\ ˈfäp How to pronounce fop (audio) \

Definition of fop

 (Entry 1 of 2)

1 obsolete : a foolish or silly person
2 : a man who is devoted to or vain about his appearance or dress : coxcomb, dandy


fopped; fopping

Definition of fop (Entry 2 of 2)

transitive verb

: fool, dupe

Examples of fop in a Sentence

Noun he's such a fop that he drives nearly 50 miles just to get his hair cut by Monsieur Louis
Recent Examples on the Web: Noun From the very beginning, though, riders were also mocked as fops pursuing a ludicrous pastime. Clive Thompson, Smithsonian, 21 Nov. 2019 Cartoons of the period show caricatures of self-regarding young fops posing and preening with their monocles on full display. Austin Grossman, The Atlantic, 13 Oct. 2019 The artist’s virile exemplars helped liberate gay men from society’s cheap assignations — as mentally disturbed fops mincing out roles as faux women. R. Daniel Foster, Los Angeles Times, 2 Oct. 2019 No, those bewigged, Georgia-era fops didn’t speak with a lisp. John Kelly, Washington Post, 27 June 2018 That fop Shaw-Asquith was right about that, at least! Andrew Liptak, The Verge, 17 June 2018 The next persona is Shipwrecked Sadie (Christina Day), a British fop in a court suit who has escaped from pirates and has a reverie about gender identity. Dave Sturm, Columbia Flier, 16 Mar. 2018 The surrounding players are exaggerated, one-note caricatures; Barrie’s wife is a superficial shrew, her lover is a fop, the grandmother is stern and matronly, the promoter has a perpetual glint in his eye and the actors are campy. Mike Fischer, Milwaukee Journal Sentinel, 21 Feb. 2018 Ferry, by nature shy and self-effacing, reinvented himself as a fop with issues. Greg Kot,, 22 Feb. 2018 See More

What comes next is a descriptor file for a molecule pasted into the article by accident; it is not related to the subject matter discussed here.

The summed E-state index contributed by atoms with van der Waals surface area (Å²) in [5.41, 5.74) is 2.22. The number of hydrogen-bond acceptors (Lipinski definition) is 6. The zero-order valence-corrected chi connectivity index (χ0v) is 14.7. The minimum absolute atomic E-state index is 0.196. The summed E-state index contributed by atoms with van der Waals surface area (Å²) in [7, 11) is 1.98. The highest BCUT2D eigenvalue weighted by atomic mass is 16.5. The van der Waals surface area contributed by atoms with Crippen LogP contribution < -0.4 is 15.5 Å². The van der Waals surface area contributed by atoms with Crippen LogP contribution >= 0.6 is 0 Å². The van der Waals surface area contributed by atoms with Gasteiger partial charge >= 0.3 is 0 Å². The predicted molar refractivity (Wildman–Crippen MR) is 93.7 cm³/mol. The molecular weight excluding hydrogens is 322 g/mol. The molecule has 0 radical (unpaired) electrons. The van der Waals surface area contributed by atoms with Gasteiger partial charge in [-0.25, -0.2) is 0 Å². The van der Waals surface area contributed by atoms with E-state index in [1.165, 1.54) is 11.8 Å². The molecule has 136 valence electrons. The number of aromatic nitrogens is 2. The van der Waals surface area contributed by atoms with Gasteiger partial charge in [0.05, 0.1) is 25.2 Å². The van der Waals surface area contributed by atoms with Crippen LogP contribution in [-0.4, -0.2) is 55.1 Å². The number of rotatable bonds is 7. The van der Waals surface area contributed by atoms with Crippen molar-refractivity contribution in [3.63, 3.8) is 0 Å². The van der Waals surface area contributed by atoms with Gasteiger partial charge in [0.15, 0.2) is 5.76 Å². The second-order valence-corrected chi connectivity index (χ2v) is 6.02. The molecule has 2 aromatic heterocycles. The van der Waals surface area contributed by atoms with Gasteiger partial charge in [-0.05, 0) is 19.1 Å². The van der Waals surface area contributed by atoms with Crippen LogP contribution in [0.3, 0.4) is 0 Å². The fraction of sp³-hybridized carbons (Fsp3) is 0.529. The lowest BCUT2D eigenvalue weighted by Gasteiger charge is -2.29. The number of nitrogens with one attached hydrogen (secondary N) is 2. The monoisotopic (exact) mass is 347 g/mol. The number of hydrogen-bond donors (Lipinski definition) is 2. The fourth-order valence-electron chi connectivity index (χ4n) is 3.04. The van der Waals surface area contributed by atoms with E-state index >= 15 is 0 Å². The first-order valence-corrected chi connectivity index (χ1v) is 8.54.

These example sentences are selected automatically from various online news sources to reflect current usage of the word 'fop.' Views expressed in the examples do not represent the opinion of Merriam-Webster or its editors. Send us feedback.

First Known Use of fop


15th century, in the meaning defined at sense 1


circa 1590, in the meaning defined above

History and Etymology for fop


Middle English; akin to Middle English fobben to deceive, Middle High German voppen

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The first known use of fop was in the 15th century

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fop's alley

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Cite this Entry

“Fop.” Dictionary, Merriam-Webster, Accessed 16 May. 2022.

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More from Merriam-Webster on fop

Nglish: Translation of fop for Spanish Speakers


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